From the very page, A J Park’s The First Lie captures our attention. It’s highly readable, fast-paced, with an interesting premise: how far would you go to protect the people and things most important to you?

When barrister Paul Reeve comes home after a particularly gruelling day, he finds a dead body draped over his bath and Alice, his wife, covered in blood, looking like ‘Lady Macbeth after Duncan’s murder’. She’s experienced every woman’s worst nightmare: finding a strange man in her bedroom with nefarious intent. Alice kills him, arguably in self-defence. What follows is the story of how they deal with the killing. Paul is on track to become the youngest UK next Circuit Judge so a scandal of any kind would be potentially ruinous, and Alice is fragile, but in their bid to cover up what happened, the lies just pile up, with devastating consequences.

What makes this book interesting is that it looks at the toll that deceit takes on those involved. Alice behaves, in many ways, like Lady Macbeth and Paul, who’s been on the right side of the law for pretty much all his life and has upheld it to the degree that he’s now at the point where he can make UK legal history by his judicial appointment, now finds himself having to do things he never could have dreamed of to protect not just himself, but more importantly Alice. Neither Paul nor Alice are particularly likeable or empathetic that said, but that’s the case with leading characters in many crime-fiction novels.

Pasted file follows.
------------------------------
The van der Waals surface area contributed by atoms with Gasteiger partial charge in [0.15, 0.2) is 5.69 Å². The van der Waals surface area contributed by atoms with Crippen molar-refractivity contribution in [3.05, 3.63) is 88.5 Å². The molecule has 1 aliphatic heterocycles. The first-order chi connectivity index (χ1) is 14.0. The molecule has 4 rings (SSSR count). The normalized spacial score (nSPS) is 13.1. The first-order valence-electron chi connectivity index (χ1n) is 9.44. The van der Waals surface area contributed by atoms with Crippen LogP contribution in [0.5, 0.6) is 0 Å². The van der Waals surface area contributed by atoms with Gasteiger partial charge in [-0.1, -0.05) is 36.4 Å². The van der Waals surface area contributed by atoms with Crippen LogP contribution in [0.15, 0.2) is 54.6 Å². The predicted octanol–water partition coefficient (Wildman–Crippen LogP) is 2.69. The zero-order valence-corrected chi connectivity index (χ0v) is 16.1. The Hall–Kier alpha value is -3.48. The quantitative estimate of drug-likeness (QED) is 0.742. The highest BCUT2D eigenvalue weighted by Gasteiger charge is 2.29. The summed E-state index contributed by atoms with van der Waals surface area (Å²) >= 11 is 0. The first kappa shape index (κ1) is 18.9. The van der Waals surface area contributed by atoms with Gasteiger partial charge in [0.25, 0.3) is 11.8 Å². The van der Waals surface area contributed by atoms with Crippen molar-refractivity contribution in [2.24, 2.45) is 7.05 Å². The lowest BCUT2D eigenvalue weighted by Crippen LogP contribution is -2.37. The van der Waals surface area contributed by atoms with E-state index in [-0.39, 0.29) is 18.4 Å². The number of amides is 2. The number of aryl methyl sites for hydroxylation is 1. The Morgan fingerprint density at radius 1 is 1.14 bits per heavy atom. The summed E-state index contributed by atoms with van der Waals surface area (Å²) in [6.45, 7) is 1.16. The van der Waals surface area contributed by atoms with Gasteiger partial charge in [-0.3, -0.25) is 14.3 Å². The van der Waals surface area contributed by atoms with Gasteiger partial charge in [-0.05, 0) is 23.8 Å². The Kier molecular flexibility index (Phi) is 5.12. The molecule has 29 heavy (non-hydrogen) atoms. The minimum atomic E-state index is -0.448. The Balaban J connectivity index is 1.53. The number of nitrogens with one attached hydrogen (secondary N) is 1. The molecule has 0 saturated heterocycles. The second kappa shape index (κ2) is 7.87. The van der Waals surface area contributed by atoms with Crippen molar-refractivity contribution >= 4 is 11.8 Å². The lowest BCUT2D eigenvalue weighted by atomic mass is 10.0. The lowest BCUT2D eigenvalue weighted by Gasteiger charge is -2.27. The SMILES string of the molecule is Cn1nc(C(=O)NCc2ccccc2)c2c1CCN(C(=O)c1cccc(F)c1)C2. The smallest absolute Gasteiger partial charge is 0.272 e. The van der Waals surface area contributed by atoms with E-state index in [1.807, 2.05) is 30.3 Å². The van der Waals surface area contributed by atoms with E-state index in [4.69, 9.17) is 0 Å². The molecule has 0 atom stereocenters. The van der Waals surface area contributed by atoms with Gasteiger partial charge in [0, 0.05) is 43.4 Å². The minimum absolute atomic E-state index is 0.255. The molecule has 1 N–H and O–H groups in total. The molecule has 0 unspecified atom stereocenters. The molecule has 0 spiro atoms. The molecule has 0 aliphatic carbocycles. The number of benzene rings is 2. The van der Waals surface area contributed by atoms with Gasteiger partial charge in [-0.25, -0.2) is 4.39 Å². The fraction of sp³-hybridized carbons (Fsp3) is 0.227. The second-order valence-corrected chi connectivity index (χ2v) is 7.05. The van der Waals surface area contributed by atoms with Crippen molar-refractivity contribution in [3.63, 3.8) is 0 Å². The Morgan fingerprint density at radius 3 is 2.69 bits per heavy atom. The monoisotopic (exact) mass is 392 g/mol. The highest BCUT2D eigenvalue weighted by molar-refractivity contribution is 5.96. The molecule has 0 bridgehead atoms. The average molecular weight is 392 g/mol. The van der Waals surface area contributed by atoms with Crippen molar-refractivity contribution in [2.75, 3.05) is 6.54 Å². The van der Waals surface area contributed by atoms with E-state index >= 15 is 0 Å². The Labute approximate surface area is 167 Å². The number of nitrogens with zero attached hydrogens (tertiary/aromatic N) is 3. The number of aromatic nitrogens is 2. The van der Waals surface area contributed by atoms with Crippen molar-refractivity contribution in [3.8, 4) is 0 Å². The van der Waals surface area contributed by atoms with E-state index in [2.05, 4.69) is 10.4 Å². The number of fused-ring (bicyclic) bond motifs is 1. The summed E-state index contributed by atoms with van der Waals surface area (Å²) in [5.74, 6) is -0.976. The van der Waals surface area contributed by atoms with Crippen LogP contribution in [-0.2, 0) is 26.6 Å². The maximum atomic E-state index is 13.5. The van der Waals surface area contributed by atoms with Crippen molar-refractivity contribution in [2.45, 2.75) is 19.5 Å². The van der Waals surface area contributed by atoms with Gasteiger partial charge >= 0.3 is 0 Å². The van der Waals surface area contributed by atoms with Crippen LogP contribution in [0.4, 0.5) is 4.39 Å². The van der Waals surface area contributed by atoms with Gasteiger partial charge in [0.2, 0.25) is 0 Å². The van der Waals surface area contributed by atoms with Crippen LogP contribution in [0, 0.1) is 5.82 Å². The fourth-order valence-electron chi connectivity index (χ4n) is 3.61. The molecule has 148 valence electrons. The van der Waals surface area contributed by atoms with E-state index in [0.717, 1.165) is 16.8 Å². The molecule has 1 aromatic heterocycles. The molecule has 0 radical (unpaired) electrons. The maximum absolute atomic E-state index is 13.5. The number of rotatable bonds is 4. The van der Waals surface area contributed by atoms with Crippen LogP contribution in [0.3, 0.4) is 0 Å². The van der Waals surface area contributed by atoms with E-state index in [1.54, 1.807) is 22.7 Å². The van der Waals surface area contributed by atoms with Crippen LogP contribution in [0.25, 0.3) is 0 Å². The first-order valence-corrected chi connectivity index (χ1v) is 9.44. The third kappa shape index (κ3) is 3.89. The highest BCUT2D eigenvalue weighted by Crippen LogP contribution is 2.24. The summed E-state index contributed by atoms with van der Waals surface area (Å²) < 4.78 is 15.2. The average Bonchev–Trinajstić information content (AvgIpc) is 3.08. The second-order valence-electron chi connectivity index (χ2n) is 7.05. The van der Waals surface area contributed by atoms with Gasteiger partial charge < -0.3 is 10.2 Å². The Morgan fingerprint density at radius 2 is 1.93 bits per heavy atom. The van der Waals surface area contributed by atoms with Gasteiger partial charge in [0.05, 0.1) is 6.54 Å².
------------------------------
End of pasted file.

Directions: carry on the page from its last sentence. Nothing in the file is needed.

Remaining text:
A well-written psychological thriller, The First Lie has enough plot threads to make it an easy and enjoyable read.



The First Lie | AJ Park | Orion | paperback | £8.99 | 25 June 2020 |

ebook and audio also available

Acknowledgements: This review is published as part of the Orion virtual book tour. Many thanks to Alex Layt, Senior Press Officer, for the invitation and to the publisher for supplying a review copy. All opinions are our own. All rights reserved. Please check out the other reviews on this tour.

See also:Chris Whitaker’s small-town America’; ‘Nora Roberts’ Sanctuary: an Old Familiar’; Carver’s Nothing Important Happened Today’; By Grand Central Station I Sat Down and Wept’; ‘Yvonne Battle-Fenton’s Remembered‘; ‘The Revolution Will Not Be Televised‘; ‘We should all be feminists‘; The not-so-invisible woman: 150 greats in their own words’; ‘How Penguin learned to fly – Allen Lane and the Original “Penguin Ten”‘; Dorothy L. Sayer’s Busman’s Holiday – Romek Marber for Penguin Crime (book covers we love).

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